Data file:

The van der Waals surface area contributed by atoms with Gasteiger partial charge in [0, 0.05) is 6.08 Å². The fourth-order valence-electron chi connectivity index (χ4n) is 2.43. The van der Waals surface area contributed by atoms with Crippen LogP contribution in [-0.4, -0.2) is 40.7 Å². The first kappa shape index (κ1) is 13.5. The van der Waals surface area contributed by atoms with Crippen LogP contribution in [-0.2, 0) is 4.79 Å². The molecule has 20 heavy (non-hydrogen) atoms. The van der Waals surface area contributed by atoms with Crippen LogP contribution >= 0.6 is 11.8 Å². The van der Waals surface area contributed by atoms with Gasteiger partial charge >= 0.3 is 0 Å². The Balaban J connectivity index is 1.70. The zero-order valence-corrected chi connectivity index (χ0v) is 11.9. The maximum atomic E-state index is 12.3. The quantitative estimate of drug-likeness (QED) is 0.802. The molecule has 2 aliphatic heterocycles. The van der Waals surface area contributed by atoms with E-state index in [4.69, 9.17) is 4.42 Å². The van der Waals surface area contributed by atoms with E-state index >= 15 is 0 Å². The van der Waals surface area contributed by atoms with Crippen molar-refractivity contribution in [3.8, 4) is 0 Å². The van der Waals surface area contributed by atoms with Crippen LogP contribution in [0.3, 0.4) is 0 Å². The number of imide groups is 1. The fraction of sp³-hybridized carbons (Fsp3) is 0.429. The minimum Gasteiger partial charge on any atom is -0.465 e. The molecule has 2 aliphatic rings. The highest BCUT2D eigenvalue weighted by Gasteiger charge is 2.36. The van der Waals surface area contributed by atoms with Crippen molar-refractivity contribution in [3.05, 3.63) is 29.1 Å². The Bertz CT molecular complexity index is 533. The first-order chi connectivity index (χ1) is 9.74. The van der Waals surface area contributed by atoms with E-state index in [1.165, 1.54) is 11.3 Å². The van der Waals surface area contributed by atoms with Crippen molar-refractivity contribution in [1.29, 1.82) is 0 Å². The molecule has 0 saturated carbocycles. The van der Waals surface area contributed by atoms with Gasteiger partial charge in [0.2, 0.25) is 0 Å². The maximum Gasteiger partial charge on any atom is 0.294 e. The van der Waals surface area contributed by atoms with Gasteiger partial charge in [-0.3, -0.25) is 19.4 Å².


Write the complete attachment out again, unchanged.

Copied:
The van der Waals surface area contributed by atoms with Gasteiger partial charge in [0, 0.05) is 6.08 Å². The fourth-order valence-electron chi connectivity index (χ4n) is 2.43. The van der Waals surface area contributed by atoms with Crippen LogP contribution in [-0.4, -0.2) is 40.7 Å². The first kappa shape index (κ1) is 13.5. The van der Waals surface area contributed by atoms with Crippen LogP contribution in [-0.2, 0) is 4.79 Å². The molecule has 20 heavy (non-hydrogen) atoms. The van der Waals surface area contributed by atoms with Crippen LogP contribution >= 0.6 is 11.8 Å². The van der Waals surface area contributed by atoms with Gasteiger partial charge >= 0.3 is 0 Å². The Balaban J connectivity index is 1.70. The zero-order valence-corrected chi connectivity index (χ0v) is 11.9. The maximum atomic E-state index is 12.3. The quantitative estimate of drug-likeness (QED) is 0.802. The molecule has 2 aliphatic heterocycles. The van der Waals surface area contributed by atoms with E-state index in [4.69, 9.17) is 4.42 Å². The van der Waals surface area contributed by atoms with E-state index >= 15 is 0 Å². The van der Waals surface area contributed by atoms with Crippen molar-refractivity contribution in [3.8, 4) is 0 Å². The van der Waals surface area contributed by atoms with Crippen LogP contribution in [0.3, 0.4) is 0 Å². The number of imide groups is 1. The fraction of sp³-hybridized carbons (Fsp3) is 0.429. The minimum Gasteiger partial charge on any atom is -0.465 e. The molecule has 2 aliphatic rings. The highest BCUT2D eigenvalue weighted by Gasteiger charge is 2.36. The van der Waals surface area contributed by atoms with Crippen molar-refractivity contribution in [3.05, 3.63) is 29.1 Å². The Bertz CT molecular complexity index is 533. The first-order chi connectivity index (χ1) is 9.74. The van der Waals surface area contributed by atoms with E-state index in [1.165, 1.54) is 11.3 Å². The van der Waals surface area contributed by atoms with Crippen molar-refractivity contribution in [1.29, 1.82) is 0 Å². The molecule has 0 saturated carbocycles. The van der Waals surface area contributed by atoms with Gasteiger partial charge in [0.2, 0.25) is 0 Å². The maximum Gasteiger partial charge on any atom is 0.294 e. The van der Waals surface area contributed by atoms with Gasteiger partial charge in [-0.3, -0.25) is 19.4 Å².